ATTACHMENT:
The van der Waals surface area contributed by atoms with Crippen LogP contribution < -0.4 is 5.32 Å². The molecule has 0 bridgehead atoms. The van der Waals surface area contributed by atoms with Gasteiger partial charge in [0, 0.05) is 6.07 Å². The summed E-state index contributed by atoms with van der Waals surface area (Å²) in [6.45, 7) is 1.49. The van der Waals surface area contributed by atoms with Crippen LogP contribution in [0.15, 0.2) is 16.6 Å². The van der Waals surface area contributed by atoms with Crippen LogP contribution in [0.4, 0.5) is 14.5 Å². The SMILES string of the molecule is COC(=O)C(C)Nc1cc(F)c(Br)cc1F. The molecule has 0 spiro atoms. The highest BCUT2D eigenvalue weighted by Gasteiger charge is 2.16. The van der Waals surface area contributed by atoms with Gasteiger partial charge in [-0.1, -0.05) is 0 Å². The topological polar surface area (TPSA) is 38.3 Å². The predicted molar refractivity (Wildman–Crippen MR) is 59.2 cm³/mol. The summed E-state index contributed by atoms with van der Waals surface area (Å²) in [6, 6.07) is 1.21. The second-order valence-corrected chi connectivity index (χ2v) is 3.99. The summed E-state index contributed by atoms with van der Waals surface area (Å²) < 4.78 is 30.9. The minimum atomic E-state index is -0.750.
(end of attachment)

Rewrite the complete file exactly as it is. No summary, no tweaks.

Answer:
The van der Waals surface area contributed by atoms with Crippen LogP contribution < -0.4 is 5.32 Å². The molecule has 0 bridgehead atoms. The van der Waals surface area contributed by atoms with Gasteiger partial charge in [0, 0.05) is 6.07 Å². The summed E-state index contributed by atoms with van der Waals surface area (Å²) in [6.45, 7) is 1.49. The van der Waals surface area contributed by atoms with Crippen LogP contribution in [0.15, 0.2) is 16.6 Å². The van der Waals surface area contributed by atoms with Crippen LogP contribution in [0.4, 0.5) is 14.5 Å². The SMILES string of the molecule is COC(=O)C(C)Nc1cc(F)c(Br)cc1F. The molecule has 0 spiro atoms. The highest BCUT2D eigenvalue weighted by Gasteiger charge is 2.16. The van der Waals surface area contributed by atoms with Gasteiger partial charge in [-0.1, -0.05) is 0 Å². The topological polar surface area (TPSA) is 38.3 Å². The predicted molar refractivity (Wildman–Crippen MR) is 59.2 cm³/mol. The summed E-state index contributed by atoms with van der Waals surface area (Å²) in [6, 6.07) is 1.21. The second-order valence-corrected chi connectivity index (χ2v) is 3.99. The summed E-state index contributed by atoms with van der Waals surface area (Å²) < 4.78 is 30.9. The minimum atomic E-state index is -0.750.